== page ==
In an article in the Guardian today, Richard Stallman asks “Is Android really free software?Slashdot sums it up nicely:

Google has complied with the requirements of the GNU General Public License for Linux, but the Apache license on the rest of Android does not require source release. Google has said it will never publish the source code of Android 3.0 (aside from Linux), even though executables have been released to the public. Android 3.1 source code is also being withheld. Thus, Android 3, apart from Linux, is non-free software, pure and simple. … Android is a major step towards an ethical, user-controlled, free-software portable phone, but there is a long way to go. Hackers are working on Replicant, but it’s a big job to support a new phone model, and there remains the problem of the firmware. Even though the Android phones of today are considerably less bad than Apple or Windows smartphones, they cannot be said to respect your freedom.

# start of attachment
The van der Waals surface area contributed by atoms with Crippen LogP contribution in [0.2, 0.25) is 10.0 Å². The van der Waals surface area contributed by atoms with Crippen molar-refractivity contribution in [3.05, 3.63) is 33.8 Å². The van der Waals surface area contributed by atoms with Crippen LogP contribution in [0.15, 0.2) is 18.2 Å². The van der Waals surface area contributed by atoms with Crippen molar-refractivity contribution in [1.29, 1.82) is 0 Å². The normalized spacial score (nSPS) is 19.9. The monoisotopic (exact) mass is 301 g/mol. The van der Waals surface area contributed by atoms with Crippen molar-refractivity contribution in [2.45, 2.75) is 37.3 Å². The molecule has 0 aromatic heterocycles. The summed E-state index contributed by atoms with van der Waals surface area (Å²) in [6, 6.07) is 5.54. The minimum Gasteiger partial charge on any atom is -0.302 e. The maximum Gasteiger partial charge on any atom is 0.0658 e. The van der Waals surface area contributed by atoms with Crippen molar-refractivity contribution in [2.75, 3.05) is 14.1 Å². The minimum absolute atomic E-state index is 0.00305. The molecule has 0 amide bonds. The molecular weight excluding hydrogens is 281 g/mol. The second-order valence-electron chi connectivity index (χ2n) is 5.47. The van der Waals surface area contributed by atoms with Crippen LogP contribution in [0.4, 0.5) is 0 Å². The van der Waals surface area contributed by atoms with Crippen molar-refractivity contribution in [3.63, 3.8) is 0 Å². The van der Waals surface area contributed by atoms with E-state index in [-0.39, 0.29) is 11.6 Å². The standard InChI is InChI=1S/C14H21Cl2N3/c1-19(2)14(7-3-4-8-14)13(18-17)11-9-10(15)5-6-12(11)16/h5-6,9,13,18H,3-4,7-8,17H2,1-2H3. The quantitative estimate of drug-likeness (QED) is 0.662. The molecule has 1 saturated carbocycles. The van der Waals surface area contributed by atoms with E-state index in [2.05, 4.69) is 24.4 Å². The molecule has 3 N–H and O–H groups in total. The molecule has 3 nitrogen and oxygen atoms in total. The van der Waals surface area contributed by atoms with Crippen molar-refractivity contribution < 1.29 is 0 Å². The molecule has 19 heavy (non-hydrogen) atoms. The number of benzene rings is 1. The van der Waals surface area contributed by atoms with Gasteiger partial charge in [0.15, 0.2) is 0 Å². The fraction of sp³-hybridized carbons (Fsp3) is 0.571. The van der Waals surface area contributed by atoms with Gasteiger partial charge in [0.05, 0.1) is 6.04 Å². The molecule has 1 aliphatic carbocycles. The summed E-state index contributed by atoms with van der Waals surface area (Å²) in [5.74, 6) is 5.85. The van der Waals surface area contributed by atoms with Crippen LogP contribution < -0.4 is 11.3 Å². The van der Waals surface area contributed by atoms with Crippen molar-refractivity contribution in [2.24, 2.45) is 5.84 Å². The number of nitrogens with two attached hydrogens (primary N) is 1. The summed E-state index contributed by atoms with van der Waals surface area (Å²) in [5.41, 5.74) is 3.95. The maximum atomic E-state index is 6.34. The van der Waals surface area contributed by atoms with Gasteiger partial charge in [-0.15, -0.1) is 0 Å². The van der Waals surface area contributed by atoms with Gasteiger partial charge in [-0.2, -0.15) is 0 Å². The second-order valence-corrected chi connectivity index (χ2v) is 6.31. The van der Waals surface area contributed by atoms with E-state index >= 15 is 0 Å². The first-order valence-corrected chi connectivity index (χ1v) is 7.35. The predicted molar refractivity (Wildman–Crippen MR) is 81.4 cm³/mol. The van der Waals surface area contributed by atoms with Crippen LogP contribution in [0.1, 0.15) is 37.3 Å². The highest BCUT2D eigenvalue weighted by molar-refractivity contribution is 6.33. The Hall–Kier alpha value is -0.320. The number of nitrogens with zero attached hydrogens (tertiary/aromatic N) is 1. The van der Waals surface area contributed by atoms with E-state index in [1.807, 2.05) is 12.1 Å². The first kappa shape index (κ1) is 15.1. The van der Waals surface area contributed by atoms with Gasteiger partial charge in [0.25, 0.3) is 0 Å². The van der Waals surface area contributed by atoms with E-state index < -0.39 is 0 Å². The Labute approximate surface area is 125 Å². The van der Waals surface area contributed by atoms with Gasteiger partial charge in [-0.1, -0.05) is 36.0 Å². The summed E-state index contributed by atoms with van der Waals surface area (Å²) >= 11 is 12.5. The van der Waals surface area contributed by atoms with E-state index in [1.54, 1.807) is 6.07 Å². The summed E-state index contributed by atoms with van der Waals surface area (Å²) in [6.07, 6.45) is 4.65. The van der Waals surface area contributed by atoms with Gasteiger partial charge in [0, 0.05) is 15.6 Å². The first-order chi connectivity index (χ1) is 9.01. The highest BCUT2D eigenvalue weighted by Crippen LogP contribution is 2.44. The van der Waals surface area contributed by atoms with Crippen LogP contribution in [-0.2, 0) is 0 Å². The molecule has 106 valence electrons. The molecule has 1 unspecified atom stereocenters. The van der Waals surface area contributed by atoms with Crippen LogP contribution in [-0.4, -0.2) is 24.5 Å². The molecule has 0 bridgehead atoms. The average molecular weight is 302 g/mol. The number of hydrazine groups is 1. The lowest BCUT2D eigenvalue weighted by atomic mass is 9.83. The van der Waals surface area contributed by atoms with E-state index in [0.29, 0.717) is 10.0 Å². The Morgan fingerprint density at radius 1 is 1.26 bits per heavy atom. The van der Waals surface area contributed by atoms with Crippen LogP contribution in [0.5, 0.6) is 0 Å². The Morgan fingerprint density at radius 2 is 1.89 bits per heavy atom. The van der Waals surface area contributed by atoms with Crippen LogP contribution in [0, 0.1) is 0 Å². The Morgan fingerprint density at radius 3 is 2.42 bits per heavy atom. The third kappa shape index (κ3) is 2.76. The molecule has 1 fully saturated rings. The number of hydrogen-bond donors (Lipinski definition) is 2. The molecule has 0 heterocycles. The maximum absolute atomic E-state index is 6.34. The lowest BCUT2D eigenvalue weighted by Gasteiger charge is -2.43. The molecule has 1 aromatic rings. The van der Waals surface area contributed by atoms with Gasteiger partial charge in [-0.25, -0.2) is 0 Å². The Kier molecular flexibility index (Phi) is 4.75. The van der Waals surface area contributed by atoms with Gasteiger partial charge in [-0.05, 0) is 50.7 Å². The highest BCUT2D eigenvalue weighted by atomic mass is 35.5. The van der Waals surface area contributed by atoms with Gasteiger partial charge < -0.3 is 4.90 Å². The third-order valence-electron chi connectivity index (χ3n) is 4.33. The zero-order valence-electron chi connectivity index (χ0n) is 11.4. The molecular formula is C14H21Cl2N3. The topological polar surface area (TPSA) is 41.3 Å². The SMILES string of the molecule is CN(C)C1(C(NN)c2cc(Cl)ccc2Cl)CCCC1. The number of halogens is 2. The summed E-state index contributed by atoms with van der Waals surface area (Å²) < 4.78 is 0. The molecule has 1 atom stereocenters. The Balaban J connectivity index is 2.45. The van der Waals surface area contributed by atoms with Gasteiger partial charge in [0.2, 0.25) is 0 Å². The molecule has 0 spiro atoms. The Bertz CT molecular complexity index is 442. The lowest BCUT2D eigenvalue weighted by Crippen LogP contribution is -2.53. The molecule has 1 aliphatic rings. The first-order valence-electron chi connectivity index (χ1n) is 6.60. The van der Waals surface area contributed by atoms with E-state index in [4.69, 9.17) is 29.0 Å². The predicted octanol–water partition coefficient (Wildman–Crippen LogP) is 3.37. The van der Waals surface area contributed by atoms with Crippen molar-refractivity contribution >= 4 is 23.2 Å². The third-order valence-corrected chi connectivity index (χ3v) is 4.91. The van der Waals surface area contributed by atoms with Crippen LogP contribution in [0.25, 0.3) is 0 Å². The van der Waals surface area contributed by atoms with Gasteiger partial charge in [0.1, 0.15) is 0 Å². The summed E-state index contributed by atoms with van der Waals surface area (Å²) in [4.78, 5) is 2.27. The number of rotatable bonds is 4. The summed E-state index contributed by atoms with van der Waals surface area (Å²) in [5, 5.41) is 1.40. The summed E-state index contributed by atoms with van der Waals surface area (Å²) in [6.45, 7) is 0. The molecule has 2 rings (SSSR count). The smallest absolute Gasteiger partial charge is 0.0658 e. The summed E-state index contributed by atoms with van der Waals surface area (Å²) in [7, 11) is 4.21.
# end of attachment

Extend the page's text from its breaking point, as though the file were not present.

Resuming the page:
Further into the article, he also explains the difference between GNU/Linux and Android/Linux, in a I’ve-told-you-so-for-20-years manner he of course is completely entitled to:

Android is very different from the GNU/Linux operating system because it contains very little of GNU. Indeed, just about the only component in common between Android and GNU/Linux is Linux, the kernel. People who erroneously think “Linux” refers to the entire GNU/Linux combination get tied in knots by these facts, and make paradoxical statements such as “Android contains Linux, but it isn’t Linux”. If we avoid starting from the confusion, the situation is simple: Android contains Linux, but not GNU; thus, Android and GNU/Linux are mostly different.